ACU is using its 2017 AmeriCorps State and National Evidence-based Intervention Planning grant to create an AmeriCorps program where members will be trained as patient “connectors” to provide patient-centered interventions such as case management assistance with coverage enrollment, accessing primary care services, and awareness/effective utilization of health care resources across the respective individual’s continuum of care. The program will help further expand ACU’s work training and engaging motivated people to learn about these critical safety net organizations, thus driving more workers and clinicians to serve in Health Professional Shortage Areas.

ACU plans to use pre- and post-service surveys at its initial service sites to collect member data, along with other methods of tracking participation throughout the service period. While the start of the program will be limited in scope, once ACU evaluates the program, it can then look toward using the program as the foundation for growth and future opportunities with a wider range of partners.

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Campus Compact of the Mountain West (CCMW)

For years, Campus Compact of the Mountain West (CCMW) has collaborated with the Civic Health Network to develop a strategy for civic learning and engagement – also thought of as citizen involvement – from kindergarten through higher education (K2H).
 
Using their 2017 AmeriCorps State and National Evidence-based Intervention Planning grant, CCMW will convene education teams across the Mountain West to apply national service resources to the development of civic learning and engagement pipelines from kindergarten through higher education. These education teams will be comprised of AmeriCorps members, K-12 teachers and administrators, higher education faculty, and community partners who will choose from various evidence-based models of civic learning and engagement for implementation or expansion. 
 
The strategy strengthens partnerships between K-12 and higher education systems, expanding and deepening opportunities for students to become involved in their communities as part of their educational experience and assessing the effects of that engagement throughout their education careers. CCMW’s community-based, team-centered strategy is critical to the successful development and implementation of its school-based programs. This approach enables CCMW to assess impacts across a small number of vetted civic learning and engagement programs to determine which intervention best fits the unique needs of each school to achieve the desired results.
 
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Children's Forum

The Children’s Forum (the Forum) has a simple and impactful vision: to create connected and engaged communities that support children for life-long success. The Forum works to influence young children’s early learning skills while also building and diversifying the early learning workforce.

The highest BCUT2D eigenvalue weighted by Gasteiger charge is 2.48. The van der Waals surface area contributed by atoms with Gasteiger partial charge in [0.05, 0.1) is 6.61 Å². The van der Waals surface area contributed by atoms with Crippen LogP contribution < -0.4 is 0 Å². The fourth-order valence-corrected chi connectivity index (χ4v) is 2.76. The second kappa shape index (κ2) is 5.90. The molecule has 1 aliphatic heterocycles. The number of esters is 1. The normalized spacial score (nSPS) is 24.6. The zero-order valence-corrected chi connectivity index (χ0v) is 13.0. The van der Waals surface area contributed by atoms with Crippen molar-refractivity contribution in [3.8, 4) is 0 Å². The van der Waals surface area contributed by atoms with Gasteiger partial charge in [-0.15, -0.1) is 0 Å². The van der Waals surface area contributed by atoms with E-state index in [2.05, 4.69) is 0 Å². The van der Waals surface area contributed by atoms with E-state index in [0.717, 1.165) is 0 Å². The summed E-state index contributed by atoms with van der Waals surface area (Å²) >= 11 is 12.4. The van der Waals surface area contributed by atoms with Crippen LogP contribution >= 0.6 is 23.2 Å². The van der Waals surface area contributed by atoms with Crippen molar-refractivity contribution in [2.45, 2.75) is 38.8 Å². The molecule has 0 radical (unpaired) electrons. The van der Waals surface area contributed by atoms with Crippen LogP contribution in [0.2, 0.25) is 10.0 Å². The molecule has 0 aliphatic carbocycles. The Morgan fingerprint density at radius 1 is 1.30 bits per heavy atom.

Through workforce studies and other research in the field of early learning, the Forum identified the need for safe and high-quality educational environments for young children. This need not only includes reaching children in high-need populations, but also extends to gaps within the workforce that cares for and educates young children. Several years ago, the Forum received a federal grant to implement a relationship-based coaching model. The success of their experiences with this model informed the Forum’s decision to continue exploring it, while also incorporating best practices from literature on early learning.

Now, the Forum is using its 2017 AmeriCorps State and National Evidence-based Intervention Planning grant to plan an implementation model for providing evidence-based interventions to young children and support early learning classroom teachers through a relationship-based coaching model.

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The National Reentry Network for Returning Citizens

Since 2010, the National Reentry Network for Returning Citizens (the Network) has worked to build a strong, national network of citizens returning from incarceration who support each other’s successful reintegration into their communities. The organization also advocates for policy reforms that promote restorative practices and reductions in incarceration.

While Washington, D.C., has a number of programs that work with juveniles returning to the community from incarceration, there is very little support for adults. Many return to society facing fines, child support, and other head of household responsibilities. The Network is using its 2017 AmeriCorps State and National Evidence-based Intervention Planning grant to implement the wraparound services of the Boston Reentry Initiative (BRI) by offering coaching and social support as returning citizens seek driver’s licenses/identification, health insurance, shelter, and transportation; to name a few. The Network’s introduction of AmeriCorps members as peer mentors is unique to the existing BRI model – this will allow citizens returning from incarceration the opportunity to learn skills as AmeriCorps members, assist returning citizens with obtaining tangible outcomes, and provide additional support, all while providing a valuable service to Washington, D.C.

As the Network implements this program, it will use its planning grant to effectively recruit, screen, train, and supervise the evaluation of the AmeriCorps members serving as peer mentors. The grant will also support efforts to establish strong partnerships with the Bureau of Prisons and the Mayor’s Office on Returning Citizens Affairs in order to provide a cooperative continuum of care. Finally, the grant will allow the Network to work with an evaluation expert, prioritizing data collection methods and measurable outcomes.